In the 1930’s mid-West few farm workers had real friendships like the one between Lennie and George. This adds poignancy to the novel. Unlike many other characters in the novel, they always have each other.
- Slim is the ‘jerkline skinner’ (head mule driver) at the ranch and is highly skilled at his job.
- Natural leader at the ranch and looked up to by most people.
- Slim seems to be the only character that is at peace with himself.
- Only after Slim agrees it is the right thing to do does Candy agree to shooting his old decrepit dog.
- He is the only person who understands the bond between Lennie and George and reassures George at the end of the book that he did the right thing and the only thing he could have done.
- Oldest of the ranch hands. Lost his hand in a work accident.
- Many of the major themes and most prominent symbols revolve around him.
- He is the man who cleans the bunkhouse (a swamper) and fears he will be let go when too old to work.
- Because of his fear, he does not get involved in the goings-on, does not challenge anything and accepts events in case he loses his job.
- Candy’s dog used to be an impressive sheep herder but had grown old, foul smelling and toothless.
- Candy was devastated following the shooting of the dog. This also serves as a stark warning to anyone on the farm who may have outgrown their usefulness.
- He is lonely and isolated and but befriends George and Lennie and offers his compensation money to help by the farm. This illustrates his desperate need to believe there is a world that is kinder and more loving than the one where he currently resides.
- After he discovers what Lennie has done he still pleads with George to follow their plans and buy the farm.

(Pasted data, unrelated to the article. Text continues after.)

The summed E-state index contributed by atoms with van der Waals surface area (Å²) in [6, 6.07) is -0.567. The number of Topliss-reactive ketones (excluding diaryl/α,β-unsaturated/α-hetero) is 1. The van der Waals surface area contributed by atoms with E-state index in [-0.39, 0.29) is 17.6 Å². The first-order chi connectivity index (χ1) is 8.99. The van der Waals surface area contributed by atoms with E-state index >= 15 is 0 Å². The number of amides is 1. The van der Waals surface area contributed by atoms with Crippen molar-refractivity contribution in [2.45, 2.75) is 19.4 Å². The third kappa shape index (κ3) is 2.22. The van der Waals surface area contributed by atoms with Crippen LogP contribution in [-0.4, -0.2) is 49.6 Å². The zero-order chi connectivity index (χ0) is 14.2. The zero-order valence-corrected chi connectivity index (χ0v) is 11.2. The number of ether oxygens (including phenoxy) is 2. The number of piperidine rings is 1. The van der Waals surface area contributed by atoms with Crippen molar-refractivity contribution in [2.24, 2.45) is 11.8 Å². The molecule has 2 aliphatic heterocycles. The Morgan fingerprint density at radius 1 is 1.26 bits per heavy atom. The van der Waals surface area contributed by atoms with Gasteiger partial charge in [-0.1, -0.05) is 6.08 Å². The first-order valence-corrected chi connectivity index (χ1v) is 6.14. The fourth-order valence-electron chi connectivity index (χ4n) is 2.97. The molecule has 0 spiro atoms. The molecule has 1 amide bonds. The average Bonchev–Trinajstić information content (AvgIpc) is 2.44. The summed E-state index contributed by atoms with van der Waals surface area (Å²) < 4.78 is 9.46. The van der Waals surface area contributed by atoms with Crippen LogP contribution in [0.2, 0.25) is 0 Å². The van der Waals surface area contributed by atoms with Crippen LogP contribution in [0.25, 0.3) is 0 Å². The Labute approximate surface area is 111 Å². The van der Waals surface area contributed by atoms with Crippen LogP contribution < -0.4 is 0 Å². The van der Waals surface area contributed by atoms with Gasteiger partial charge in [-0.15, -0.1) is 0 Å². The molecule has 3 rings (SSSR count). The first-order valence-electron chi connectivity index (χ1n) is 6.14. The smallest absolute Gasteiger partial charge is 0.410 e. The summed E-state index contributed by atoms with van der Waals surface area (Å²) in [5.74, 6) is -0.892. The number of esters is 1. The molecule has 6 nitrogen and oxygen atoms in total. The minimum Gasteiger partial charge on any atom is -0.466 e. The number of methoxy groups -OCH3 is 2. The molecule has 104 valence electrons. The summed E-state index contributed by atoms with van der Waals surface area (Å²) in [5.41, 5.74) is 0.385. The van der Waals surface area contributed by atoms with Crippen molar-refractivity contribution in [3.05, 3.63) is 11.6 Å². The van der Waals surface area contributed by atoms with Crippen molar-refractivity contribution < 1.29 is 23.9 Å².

- The boss’s son, he does not need to work and has time on his hands.
- Wears high heeled boots to differentiate himself from the farm labourers.
- Small in stature.
- He is rumoured to be a prize fighter.
- He is mean spirited and aggressive.
- He looks to pick fights with larger men to make up for his small build.
- Recently married, he is jealous and possessive of his wife, although he still visits brothels.
- The book is not kind in its portrayal of women.
- Women are seen as troublemakers bringing ruin and driving men to distraction.
- Curley’s wife is used as an example of this and we are told Curley’s aggressive demeanour has only gotten worse since the marriage.
- She is young, pretty and wears attractive clothes.
- She is flirtatious and spends much time in or around the bunkhouse.
- She is isolated and lonely, there are no other women in the vicinity and no-one wants to talk to her for fear of getting into trouble. Curley also doesn’t seem interested in her.
- She doesn’t seem to like Curley; she confides in Lennie she only married him after not receiving a letter inviting her to Hollywood.
- She does emerge as a complex and interesting character. At the beginning she is set out as a ‘tart’ or ‘tramp’ intent on destroying male happiness. Later in the book she admits feeling dissatisfied with her life.
- She displays an element of vulnerability which makes her human and belies her reputation as a ‘tramp’ or ‘tart’.
- Crooks is the African American stable hand.
- He is the only permanent employee.
- He is quick witted and gets his name from the shape of his back.
- As with many of the other characters, he is isolated and lonely.
- He cannot go to the bunkhouse nor socialise with the other men.
- The other men call him the ‘nigger’, illustrating how racism was commonplace and taken for granted. They did not wish this to be hurtful in calling him this but never thought to use his real name.
- He initially refuses entry to Lennie and Candy from his room because he, as a black man, cannot go in the white men’s bunkhouse. His desire for human contact prevails and he does let them in.
- Crooks is a disenfranchised character who uses his own vulnerability as an excuse and a weapon through which to attack those who are weaker than he is.
- He plays a trick on Lennie, telling him George was not going to return.
- He shows the harsh and embittering effects loneliness can have on human nature; we feel more sympathy for him as the causes of his cruel behaviour are made clearer.
- He has become defensive and aloof, but even so, he cannot help but ask if there may be room for him on George, Lennie and Candy’s farm.
Listen to demo's of our full range of GCSE English literature texts here ; http://learnthrumusic.co.uk/subjects/
Responsive, lightweight, fast, synchronized with CSS animations, fully customizable modal window plugin with declarative configuration and hash tracking.